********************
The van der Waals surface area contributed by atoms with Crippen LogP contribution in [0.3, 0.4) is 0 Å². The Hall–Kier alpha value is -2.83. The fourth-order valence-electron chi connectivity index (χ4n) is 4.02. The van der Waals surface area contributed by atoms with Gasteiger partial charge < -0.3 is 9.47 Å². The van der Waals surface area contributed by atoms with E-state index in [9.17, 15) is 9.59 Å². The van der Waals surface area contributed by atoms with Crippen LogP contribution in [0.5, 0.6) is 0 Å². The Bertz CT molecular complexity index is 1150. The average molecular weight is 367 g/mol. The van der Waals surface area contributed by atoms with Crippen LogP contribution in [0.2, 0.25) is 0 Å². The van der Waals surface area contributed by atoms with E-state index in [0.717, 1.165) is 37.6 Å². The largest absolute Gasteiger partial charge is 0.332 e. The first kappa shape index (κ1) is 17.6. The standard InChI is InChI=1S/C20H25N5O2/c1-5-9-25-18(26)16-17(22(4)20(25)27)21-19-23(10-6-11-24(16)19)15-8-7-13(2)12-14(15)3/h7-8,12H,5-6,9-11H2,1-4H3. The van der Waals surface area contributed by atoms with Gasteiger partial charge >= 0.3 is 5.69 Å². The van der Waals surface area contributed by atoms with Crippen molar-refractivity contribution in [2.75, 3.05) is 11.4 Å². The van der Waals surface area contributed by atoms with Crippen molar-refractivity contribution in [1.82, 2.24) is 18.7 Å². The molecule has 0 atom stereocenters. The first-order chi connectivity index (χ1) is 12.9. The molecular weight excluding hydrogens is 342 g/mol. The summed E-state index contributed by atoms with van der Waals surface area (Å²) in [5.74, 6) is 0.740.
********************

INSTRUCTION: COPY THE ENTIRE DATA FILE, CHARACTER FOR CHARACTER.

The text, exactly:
The van der Waals surface area contributed by atoms with Crippen LogP contribution in [0.3, 0.4) is 0 Å². The Hall–Kier alpha value is -2.83. The fourth-order valence-electron chi connectivity index (χ4n) is 4.02. The van der Waals surface area contributed by atoms with Gasteiger partial charge < -0.3 is 9.47 Å². The van der Waals surface area contributed by atoms with E-state index in [9.17, 15) is 9.59 Å². The van der Waals surface area contributed by atoms with Crippen LogP contribution in [0.5, 0.6) is 0 Å². The Bertz CT molecular complexity index is 1150. The average molecular weight is 367 g/mol. The van der Waals surface area contributed by atoms with Crippen LogP contribution in [0.2, 0.25) is 0 Å². The van der Waals surface area contributed by atoms with E-state index in [0.717, 1.165) is 37.6 Å². The largest absolute Gasteiger partial charge is 0.332 e. The first kappa shape index (κ1) is 17.6. The standard InChI is InChI=1S/C20H25N5O2/c1-5-9-25-18(26)16-17(22(4)20(25)27)21-19-23(10-6-11-24(16)19)15-8-7-13(2)12-14(15)3/h7-8,12H,5-6,9-11H2,1-4H3. The van der Waals surface area contributed by atoms with Gasteiger partial charge >= 0.3 is 5.69 Å². The van der Waals surface area contributed by atoms with Crippen molar-refractivity contribution in [2.75, 3.05) is 11.4 Å². The van der Waals surface area contributed by atoms with Crippen molar-refractivity contribution in [1.82, 2.24) is 18.7 Å². The molecule has 0 atom stereocenters. The first-order chi connectivity index (χ1) is 12.9. The molecular weight excluding hydrogens is 342 g/mol. The summed E-state index contributed by atoms with van der Waals surface area (Å²) in [5.74, 6) is 0.740.